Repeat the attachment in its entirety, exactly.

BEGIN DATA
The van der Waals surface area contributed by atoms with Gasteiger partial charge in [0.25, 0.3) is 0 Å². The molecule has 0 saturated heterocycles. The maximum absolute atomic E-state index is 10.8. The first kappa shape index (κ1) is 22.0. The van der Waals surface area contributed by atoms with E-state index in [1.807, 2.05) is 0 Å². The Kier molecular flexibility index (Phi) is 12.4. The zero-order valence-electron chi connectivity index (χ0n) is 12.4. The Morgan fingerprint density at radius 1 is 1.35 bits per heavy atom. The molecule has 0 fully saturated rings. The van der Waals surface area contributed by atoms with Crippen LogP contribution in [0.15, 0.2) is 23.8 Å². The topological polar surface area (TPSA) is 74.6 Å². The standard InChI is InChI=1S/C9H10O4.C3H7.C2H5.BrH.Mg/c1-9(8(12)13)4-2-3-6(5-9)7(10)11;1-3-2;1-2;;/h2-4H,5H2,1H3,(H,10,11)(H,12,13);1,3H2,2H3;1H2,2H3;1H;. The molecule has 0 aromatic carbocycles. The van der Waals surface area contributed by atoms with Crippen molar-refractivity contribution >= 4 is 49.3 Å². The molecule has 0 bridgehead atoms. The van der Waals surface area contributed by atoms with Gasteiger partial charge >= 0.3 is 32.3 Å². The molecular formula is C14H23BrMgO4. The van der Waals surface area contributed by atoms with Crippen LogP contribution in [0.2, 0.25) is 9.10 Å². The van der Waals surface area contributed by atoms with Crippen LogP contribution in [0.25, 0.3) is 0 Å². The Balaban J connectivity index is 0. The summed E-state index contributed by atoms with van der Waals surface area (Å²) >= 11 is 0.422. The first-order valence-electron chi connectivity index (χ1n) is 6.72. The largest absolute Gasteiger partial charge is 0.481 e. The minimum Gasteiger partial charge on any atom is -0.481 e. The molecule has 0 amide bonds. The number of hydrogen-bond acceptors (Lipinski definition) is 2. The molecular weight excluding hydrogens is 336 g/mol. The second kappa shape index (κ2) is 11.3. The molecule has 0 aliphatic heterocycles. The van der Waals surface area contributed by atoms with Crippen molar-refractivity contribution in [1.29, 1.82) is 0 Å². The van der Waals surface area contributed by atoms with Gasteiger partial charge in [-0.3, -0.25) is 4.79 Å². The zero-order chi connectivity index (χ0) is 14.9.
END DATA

The van der Waals surface area contributed by atoms with Gasteiger partial charge in [0.25, 0.3) is 0 Å². The molecule has 0 saturated heterocycles. The maximum absolute atomic E-state index is 10.8. The first kappa shape index (κ1) is 22.0. The van der Waals surface area contributed by atoms with E-state index in [1.807, 2.05) is 0 Å². The Kier molecular flexibility index (Phi) is 12.4. The zero-order valence-electron chi connectivity index (χ0n) is 12.4. The Morgan fingerprint density at radius 1 is 1.35 bits per heavy atom. The molecule has 0 fully saturated rings. The van der Waals surface area contributed by atoms with Crippen LogP contribution in [0.15, 0.2) is 23.8 Å². The topological polar surface area (TPSA) is 74.6 Å². The standard InChI is InChI=1S/C9H10O4.C3H7.C2H5.BrH.Mg/c1-9(8(12)13)4-2-3-6(5-9)7(10)11;1-3-2;1-2;;/h2-4H,5H2,1H3,(H,10,11)(H,12,13);1,3H2,2H3;1H2,2H3;1H;. The molecule has 0 aromatic carbocycles. The van der Waals surface area contributed by atoms with Crippen molar-refractivity contribution >= 4 is 49.3 Å². The molecule has 0 bridgehead atoms. The van der Waals surface area contributed by atoms with Gasteiger partial charge >= 0.3 is 32.3 Å². The molecular formula is C14H23BrMgO4. The van der Waals surface area contributed by atoms with Crippen LogP contribution in [0.2, 0.25) is 9.10 Å². The van der Waals surface area contributed by atoms with Crippen LogP contribution in [0.25, 0.3) is 0 Å². The Balaban J connectivity index is 0. The summed E-state index contributed by atoms with van der Waals surface area (Å²) >= 11 is 0.422. The first-order valence-electron chi connectivity index (χ1n) is 6.72. The largest absolute Gasteiger partial charge is 0.481 e. The minimum Gasteiger partial charge on any atom is -0.481 e. The molecule has 0 amide bonds. The number of hydrogen-bond acceptors (Lipinski definition) is 2. The molecular weight excluding hydrogens is 336 g/mol. The second kappa shape index (κ2) is 11.3. The molecule has 0 aliphatic heterocycles. The van der Waals surface area contributed by atoms with Crippen molar-refractivity contribution in [1.29, 1.82) is 0 Å². The van der Waals surface area contributed by atoms with Gasteiger partial charge in [-0.3, -0.25) is 4.79 Å². The zero-order chi connectivity index (χ0) is 14.9.